The violin concertos of Dmitri Shostakovich and Sergei Prokofiev are almost worlds apart; while both come from the two undeniable giants of twentieth century Russian music, the two stylistically bear little in common. Prokofiev’s work was written just prior to the 1917 revolution, during an exceptionally idyllic period in his life, and he pretty much abandoned the modernist tone found in so much of his work in favor of a more lyrical style. Shostakovich’s work was composed barely thirty years later, and was written in response to his then tenuous position in life. The composer had just been publicly ostracized for his failure to write compositions more pleasing to the Soviet people, had lost his teaching position at the Moscow conservatory and public performance of many of his works had been banned.
The Shostakovich violin concerto takes center stage here, and follows the same pattern as many of his orchestral works; throughout the piece he cleverly employs the same chord progression that was to become his trademark and in German spells DSCH (the composer’s initials). The opening nocturne hearkens to the slow movements of many of his symphonies; the energetic scherzo that follows is classic Shostakovich, and quotes liberally from his tenth symphony. It’s hard to believe that music this stereotypically Russian could be banned by the Soviet government. While the Prokofiev concerto is also superb listening, it’s much lighter fare and almost seems out of place alongside the often brooding and expansive Shostakovich work.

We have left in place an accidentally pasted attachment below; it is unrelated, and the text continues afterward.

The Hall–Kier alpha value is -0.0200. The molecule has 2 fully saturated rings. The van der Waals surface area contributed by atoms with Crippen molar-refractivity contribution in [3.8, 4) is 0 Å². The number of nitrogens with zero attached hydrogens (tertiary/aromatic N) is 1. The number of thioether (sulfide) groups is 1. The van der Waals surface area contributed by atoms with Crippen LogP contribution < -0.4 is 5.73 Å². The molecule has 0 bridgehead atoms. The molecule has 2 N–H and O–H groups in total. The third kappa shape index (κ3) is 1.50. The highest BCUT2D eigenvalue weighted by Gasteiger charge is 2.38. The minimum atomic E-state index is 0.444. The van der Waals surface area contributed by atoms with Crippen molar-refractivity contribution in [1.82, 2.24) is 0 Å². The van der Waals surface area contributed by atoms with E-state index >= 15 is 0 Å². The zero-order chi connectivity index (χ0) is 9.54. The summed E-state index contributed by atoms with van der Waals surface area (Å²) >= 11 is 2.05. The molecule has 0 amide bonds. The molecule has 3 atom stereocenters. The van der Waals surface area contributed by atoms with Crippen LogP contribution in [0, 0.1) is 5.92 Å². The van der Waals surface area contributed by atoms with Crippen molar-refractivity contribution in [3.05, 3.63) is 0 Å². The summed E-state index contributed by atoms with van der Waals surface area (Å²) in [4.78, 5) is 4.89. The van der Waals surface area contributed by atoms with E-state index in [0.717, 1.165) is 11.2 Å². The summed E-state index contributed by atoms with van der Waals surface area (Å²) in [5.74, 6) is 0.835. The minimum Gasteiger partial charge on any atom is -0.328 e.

Sarah Chang’s playing is first-rate, especially in the slower movements of each work, where she achieves an exceptionally lyrical instrument tone. Her phrasing and technique are just superb throughout, and Sir Simon Rattle and the BPO offer truly elegant orchestral support. The recording is excellent as well – you’d be hard-pressed to find a better-played or more well-recorded pairing of these masterworks of the twentieth century. Highly recommended.
— Tom Gibbs